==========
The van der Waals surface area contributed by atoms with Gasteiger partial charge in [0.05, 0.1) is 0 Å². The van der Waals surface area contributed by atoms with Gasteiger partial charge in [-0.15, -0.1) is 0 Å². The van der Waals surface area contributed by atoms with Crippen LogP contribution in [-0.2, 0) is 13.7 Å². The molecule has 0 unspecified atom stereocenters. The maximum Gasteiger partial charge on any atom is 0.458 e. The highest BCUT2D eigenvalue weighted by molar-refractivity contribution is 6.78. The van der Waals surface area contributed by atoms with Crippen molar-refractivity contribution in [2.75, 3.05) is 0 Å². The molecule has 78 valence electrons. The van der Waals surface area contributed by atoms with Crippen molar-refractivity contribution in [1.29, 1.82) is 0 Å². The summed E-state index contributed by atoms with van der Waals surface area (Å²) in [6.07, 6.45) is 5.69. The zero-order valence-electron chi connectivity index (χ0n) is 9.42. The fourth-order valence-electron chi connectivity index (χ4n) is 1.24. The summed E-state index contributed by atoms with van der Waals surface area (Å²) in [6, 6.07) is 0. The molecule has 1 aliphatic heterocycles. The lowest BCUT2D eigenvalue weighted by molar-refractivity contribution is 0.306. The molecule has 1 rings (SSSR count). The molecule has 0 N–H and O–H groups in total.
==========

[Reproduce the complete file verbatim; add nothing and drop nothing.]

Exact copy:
The van der Waals surface area contributed by atoms with Gasteiger partial charge in [0.05, 0.1) is 0 Å². The van der Waals surface area contributed by atoms with Gasteiger partial charge in [-0.15, -0.1) is 0 Å². The van der Waals surface area contributed by atoms with Crippen LogP contribution in [-0.2, 0) is 13.7 Å². The molecule has 0 unspecified atom stereocenters. The maximum Gasteiger partial charge on any atom is 0.458 e. The highest BCUT2D eigenvalue weighted by molar-refractivity contribution is 6.78. The van der Waals surface area contributed by atoms with Crippen molar-refractivity contribution in [2.75, 3.05) is 0 Å². The molecule has 78 valence electrons. The van der Waals surface area contributed by atoms with Crippen molar-refractivity contribution in [1.29, 1.82) is 0 Å². The summed E-state index contributed by atoms with van der Waals surface area (Å²) in [6.07, 6.45) is 5.69. The zero-order valence-electron chi connectivity index (χ0n) is 9.42. The fourth-order valence-electron chi connectivity index (χ4n) is 1.24. The summed E-state index contributed by atoms with van der Waals surface area (Å²) in [6, 6.07) is 0. The molecule has 1 aliphatic heterocycles. The lowest BCUT2D eigenvalue weighted by molar-refractivity contribution is 0.306. The molecule has 1 rings (SSSR count). The molecule has 0 N–H and O–H groups in total.